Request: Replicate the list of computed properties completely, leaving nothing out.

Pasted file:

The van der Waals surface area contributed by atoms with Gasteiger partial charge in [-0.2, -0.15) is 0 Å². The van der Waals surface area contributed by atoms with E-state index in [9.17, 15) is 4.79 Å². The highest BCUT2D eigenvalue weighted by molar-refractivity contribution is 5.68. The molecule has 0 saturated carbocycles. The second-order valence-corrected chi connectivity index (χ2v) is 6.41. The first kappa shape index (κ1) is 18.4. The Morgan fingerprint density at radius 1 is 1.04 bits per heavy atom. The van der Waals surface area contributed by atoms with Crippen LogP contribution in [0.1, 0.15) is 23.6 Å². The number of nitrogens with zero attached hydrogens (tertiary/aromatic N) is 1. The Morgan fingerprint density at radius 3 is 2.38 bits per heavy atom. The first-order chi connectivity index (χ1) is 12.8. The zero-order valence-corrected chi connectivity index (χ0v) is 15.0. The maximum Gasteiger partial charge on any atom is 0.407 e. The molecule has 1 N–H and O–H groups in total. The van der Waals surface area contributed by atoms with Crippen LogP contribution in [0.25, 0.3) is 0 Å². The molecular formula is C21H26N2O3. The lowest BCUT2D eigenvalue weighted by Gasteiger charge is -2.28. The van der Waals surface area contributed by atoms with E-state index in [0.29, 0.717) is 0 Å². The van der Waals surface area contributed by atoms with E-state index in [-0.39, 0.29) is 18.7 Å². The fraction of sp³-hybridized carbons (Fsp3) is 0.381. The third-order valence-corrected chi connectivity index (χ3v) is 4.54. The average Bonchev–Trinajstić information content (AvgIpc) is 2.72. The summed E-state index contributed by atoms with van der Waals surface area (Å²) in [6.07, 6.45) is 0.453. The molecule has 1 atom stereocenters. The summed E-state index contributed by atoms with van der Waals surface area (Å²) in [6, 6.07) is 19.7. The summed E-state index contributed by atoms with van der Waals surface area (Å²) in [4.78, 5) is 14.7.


The van der Waals surface area contributed by atoms with Gasteiger partial charge in [-0.2, -0.15) is 0 Å². The van der Waals surface area contributed by atoms with E-state index in [9.17, 15) is 4.79 Å². The highest BCUT2D eigenvalue weighted by molar-refractivity contribution is 5.68. The molecule has 0 saturated carbocycles. The second-order valence-corrected chi connectivity index (χ2v) is 6.41. The first kappa shape index (κ1) is 18.4. The Morgan fingerprint density at radius 1 is 1.04 bits per heavy atom. The van der Waals surface area contributed by atoms with Crippen LogP contribution in [0.1, 0.15) is 23.6 Å². The number of nitrogens with zero attached hydrogens (tertiary/aromatic N) is 1. The Morgan fingerprint density at radius 3 is 2.38 bits per heavy atom. The first-order chi connectivity index (χ1) is 12.8. The zero-order valence-corrected chi connectivity index (χ0v) is 15.0. The maximum Gasteiger partial charge on any atom is 0.407 e. The molecule has 1 N–H and O–H groups in total. The van der Waals surface area contributed by atoms with Crippen LogP contribution in [0.25, 0.3) is 0 Å². The molecular formula is C21H26N2O3. The lowest BCUT2D eigenvalue weighted by Gasteiger charge is -2.28. The van der Waals surface area contributed by atoms with E-state index in [0.29, 0.717) is 0 Å². The van der Waals surface area contributed by atoms with E-state index in [-0.39, 0.29) is 18.7 Å². The fraction of sp³-hybridized carbons (Fsp3) is 0.381. The third-order valence-corrected chi connectivity index (χ3v) is 4.54. The average Bonchev–Trinajstić information content (AvgIpc) is 2.72. The summed E-state index contributed by atoms with van der Waals surface area (Å²) in [6.07, 6.45) is 0.453. The molecule has 1 atom stereocenters. The summed E-state index contributed by atoms with van der Waals surface area (Å²) in [6, 6.07) is 19.7. The summed E-state index contributed by atoms with van der Waals surface area (Å²) in [4.78, 5) is 14.7.